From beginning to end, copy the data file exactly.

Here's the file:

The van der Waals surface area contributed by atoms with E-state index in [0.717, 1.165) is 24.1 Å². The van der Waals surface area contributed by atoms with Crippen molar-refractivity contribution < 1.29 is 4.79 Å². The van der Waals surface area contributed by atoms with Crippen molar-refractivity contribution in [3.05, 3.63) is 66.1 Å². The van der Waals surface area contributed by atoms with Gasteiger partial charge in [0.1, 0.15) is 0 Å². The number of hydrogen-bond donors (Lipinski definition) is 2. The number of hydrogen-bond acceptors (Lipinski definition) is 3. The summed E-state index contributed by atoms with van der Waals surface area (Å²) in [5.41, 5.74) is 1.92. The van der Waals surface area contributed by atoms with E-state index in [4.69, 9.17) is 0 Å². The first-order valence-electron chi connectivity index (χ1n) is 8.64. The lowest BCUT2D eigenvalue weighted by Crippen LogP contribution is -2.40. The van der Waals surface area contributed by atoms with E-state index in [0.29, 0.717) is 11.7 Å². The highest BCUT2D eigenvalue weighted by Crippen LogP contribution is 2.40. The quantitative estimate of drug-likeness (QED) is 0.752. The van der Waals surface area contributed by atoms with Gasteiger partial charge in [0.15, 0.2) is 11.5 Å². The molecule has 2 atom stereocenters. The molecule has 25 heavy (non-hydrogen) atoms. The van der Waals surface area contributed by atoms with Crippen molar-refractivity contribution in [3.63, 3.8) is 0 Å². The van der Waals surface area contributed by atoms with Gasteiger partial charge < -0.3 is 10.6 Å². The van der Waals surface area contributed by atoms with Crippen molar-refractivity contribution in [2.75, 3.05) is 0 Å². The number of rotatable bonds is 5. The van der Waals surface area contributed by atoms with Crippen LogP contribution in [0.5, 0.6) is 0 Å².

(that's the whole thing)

The van der Waals surface area contributed by atoms with E-state index in [0.717, 1.165) is 24.1 Å². The van der Waals surface area contributed by atoms with Crippen molar-refractivity contribution < 1.29 is 4.79 Å². The van der Waals surface area contributed by atoms with Crippen molar-refractivity contribution in [3.05, 3.63) is 66.1 Å². The van der Waals surface area contributed by atoms with Gasteiger partial charge in [0.1, 0.15) is 0 Å². The number of hydrogen-bond donors (Lipinski definition) is 2. The number of hydrogen-bond acceptors (Lipinski definition) is 3. The summed E-state index contributed by atoms with van der Waals surface area (Å²) in [5.41, 5.74) is 1.92. The van der Waals surface area contributed by atoms with E-state index in [4.69, 9.17) is 0 Å². The first-order valence-electron chi connectivity index (χ1n) is 8.64. The lowest BCUT2D eigenvalue weighted by Crippen LogP contribution is -2.40. The van der Waals surface area contributed by atoms with E-state index in [0.29, 0.717) is 11.7 Å². The highest BCUT2D eigenvalue weighted by Crippen LogP contribution is 2.40. The quantitative estimate of drug-likeness (QED) is 0.752. The van der Waals surface area contributed by atoms with Gasteiger partial charge in [0.15, 0.2) is 11.5 Å². The molecule has 2 atom stereocenters. The molecule has 25 heavy (non-hydrogen) atoms. The van der Waals surface area contributed by atoms with Crippen molar-refractivity contribution in [3.63, 3.8) is 0 Å². The van der Waals surface area contributed by atoms with Gasteiger partial charge < -0.3 is 10.6 Å². The van der Waals surface area contributed by atoms with Crippen molar-refractivity contribution in [2.75, 3.05) is 0 Å². The number of rotatable bonds is 5. The van der Waals surface area contributed by atoms with Crippen LogP contribution in [0.5, 0.6) is 0 Å².